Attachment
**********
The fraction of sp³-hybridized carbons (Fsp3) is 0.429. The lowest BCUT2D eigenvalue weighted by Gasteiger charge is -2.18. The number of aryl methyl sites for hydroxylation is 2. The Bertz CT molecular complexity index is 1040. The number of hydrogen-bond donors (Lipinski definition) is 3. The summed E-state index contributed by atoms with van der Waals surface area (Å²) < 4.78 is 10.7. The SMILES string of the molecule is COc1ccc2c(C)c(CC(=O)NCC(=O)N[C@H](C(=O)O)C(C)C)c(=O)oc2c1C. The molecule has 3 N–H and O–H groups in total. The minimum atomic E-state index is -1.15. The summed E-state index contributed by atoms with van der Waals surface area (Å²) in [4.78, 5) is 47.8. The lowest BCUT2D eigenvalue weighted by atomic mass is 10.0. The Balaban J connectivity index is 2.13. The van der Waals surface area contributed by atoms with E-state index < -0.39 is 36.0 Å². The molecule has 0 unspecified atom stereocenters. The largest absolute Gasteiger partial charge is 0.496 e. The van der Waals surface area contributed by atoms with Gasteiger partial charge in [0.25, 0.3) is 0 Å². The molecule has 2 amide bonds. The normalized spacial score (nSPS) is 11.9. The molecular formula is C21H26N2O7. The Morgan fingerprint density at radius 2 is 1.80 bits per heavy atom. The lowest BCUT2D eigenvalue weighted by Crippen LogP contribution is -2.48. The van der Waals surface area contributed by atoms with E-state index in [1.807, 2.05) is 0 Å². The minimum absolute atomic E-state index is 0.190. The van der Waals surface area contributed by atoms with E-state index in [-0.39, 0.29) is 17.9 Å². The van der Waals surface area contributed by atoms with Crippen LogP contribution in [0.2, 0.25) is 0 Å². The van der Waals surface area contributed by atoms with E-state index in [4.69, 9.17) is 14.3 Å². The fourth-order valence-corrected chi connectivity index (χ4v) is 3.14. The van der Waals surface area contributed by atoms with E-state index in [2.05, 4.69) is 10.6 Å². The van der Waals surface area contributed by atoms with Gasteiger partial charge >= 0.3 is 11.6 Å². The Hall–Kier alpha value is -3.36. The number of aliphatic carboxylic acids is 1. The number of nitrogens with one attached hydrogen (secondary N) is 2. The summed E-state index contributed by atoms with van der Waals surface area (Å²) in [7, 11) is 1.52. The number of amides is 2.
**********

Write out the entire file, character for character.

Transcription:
The fraction of sp³-hybridized carbons (Fsp3) is 0.429. The lowest BCUT2D eigenvalue weighted by Gasteiger charge is -2.18. The number of aryl methyl sites for hydroxylation is 2. The Bertz CT molecular complexity index is 1040. The number of hydrogen-bond donors (Lipinski definition) is 3. The summed E-state index contributed by atoms with van der Waals surface area (Å²) < 4.78 is 10.7. The SMILES string of the molecule is COc1ccc2c(C)c(CC(=O)NCC(=O)N[C@H](C(=O)O)C(C)C)c(=O)oc2c1C. The molecule has 3 N–H and O–H groups in total. The minimum atomic E-state index is -1.15. The summed E-state index contributed by atoms with van der Waals surface area (Å²) in [4.78, 5) is 47.8. The lowest BCUT2D eigenvalue weighted by atomic mass is 10.0. The Balaban J connectivity index is 2.13. The van der Waals surface area contributed by atoms with E-state index < -0.39 is 36.0 Å². The molecule has 0 unspecified atom stereocenters. The largest absolute Gasteiger partial charge is 0.496 e. The van der Waals surface area contributed by atoms with Gasteiger partial charge in [0.25, 0.3) is 0 Å². The molecule has 2 amide bonds. The normalized spacial score (nSPS) is 11.9. The molecular formula is C21H26N2O7. The Morgan fingerprint density at radius 2 is 1.80 bits per heavy atom. The lowest BCUT2D eigenvalue weighted by Crippen LogP contribution is -2.48. The van der Waals surface area contributed by atoms with E-state index in [1.807, 2.05) is 0 Å². The minimum absolute atomic E-state index is 0.190. The van der Waals surface area contributed by atoms with E-state index in [-0.39, 0.29) is 17.9 Å². The van der Waals surface area contributed by atoms with Crippen LogP contribution in [0.2, 0.25) is 0 Å². The van der Waals surface area contributed by atoms with E-state index in [4.69, 9.17) is 14.3 Å². The fourth-order valence-corrected chi connectivity index (χ4v) is 3.14. The van der Waals surface area contributed by atoms with E-state index in [2.05, 4.69) is 10.6 Å². The van der Waals surface area contributed by atoms with Gasteiger partial charge >= 0.3 is 11.6 Å². The Hall–Kier alpha value is -3.36. The number of aliphatic carboxylic acids is 1. The number of nitrogens with one attached hydrogen (secondary N) is 2. The summed E-state index contributed by atoms with van der Waals surface area (Å²) in [7, 11) is 1.52. The number of amides is 2.